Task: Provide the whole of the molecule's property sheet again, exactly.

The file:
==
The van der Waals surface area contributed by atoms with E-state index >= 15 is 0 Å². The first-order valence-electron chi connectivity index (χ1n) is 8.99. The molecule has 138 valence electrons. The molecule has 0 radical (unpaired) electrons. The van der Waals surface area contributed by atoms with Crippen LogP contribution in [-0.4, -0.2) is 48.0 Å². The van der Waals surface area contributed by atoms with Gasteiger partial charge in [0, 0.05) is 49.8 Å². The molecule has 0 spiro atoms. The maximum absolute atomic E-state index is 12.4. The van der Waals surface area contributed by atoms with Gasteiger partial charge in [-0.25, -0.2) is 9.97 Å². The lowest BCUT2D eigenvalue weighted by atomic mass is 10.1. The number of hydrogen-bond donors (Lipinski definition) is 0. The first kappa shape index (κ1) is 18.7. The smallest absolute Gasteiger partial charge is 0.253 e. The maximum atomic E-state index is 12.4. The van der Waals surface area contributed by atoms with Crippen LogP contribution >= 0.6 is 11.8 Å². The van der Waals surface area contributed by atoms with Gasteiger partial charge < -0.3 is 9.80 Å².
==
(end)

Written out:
The van der Waals surface area contributed by atoms with E-state index >= 15 is 0 Å². The first-order valence-electron chi connectivity index (χ1n) is 8.99. The molecule has 138 valence electrons. The molecule has 0 radical (unpaired) electrons. The van der Waals surface area contributed by atoms with Crippen LogP contribution in [-0.4, -0.2) is 48.0 Å². The van der Waals surface area contributed by atoms with Gasteiger partial charge in [0, 0.05) is 49.8 Å². The molecule has 0 spiro atoms. The maximum absolute atomic E-state index is 12.4. The van der Waals surface area contributed by atoms with Gasteiger partial charge in [-0.25, -0.2) is 9.97 Å². The lowest BCUT2D eigenvalue weighted by atomic mass is 10.1. The number of hydrogen-bond donors (Lipinski definition) is 0. The first kappa shape index (κ1) is 18.7. The smallest absolute Gasteiger partial charge is 0.253 e. The maximum atomic E-state index is 12.4. The van der Waals surface area contributed by atoms with Crippen LogP contribution >= 0.6 is 11.8 Å². The van der Waals surface area contributed by atoms with Gasteiger partial charge < -0.3 is 9.80 Å².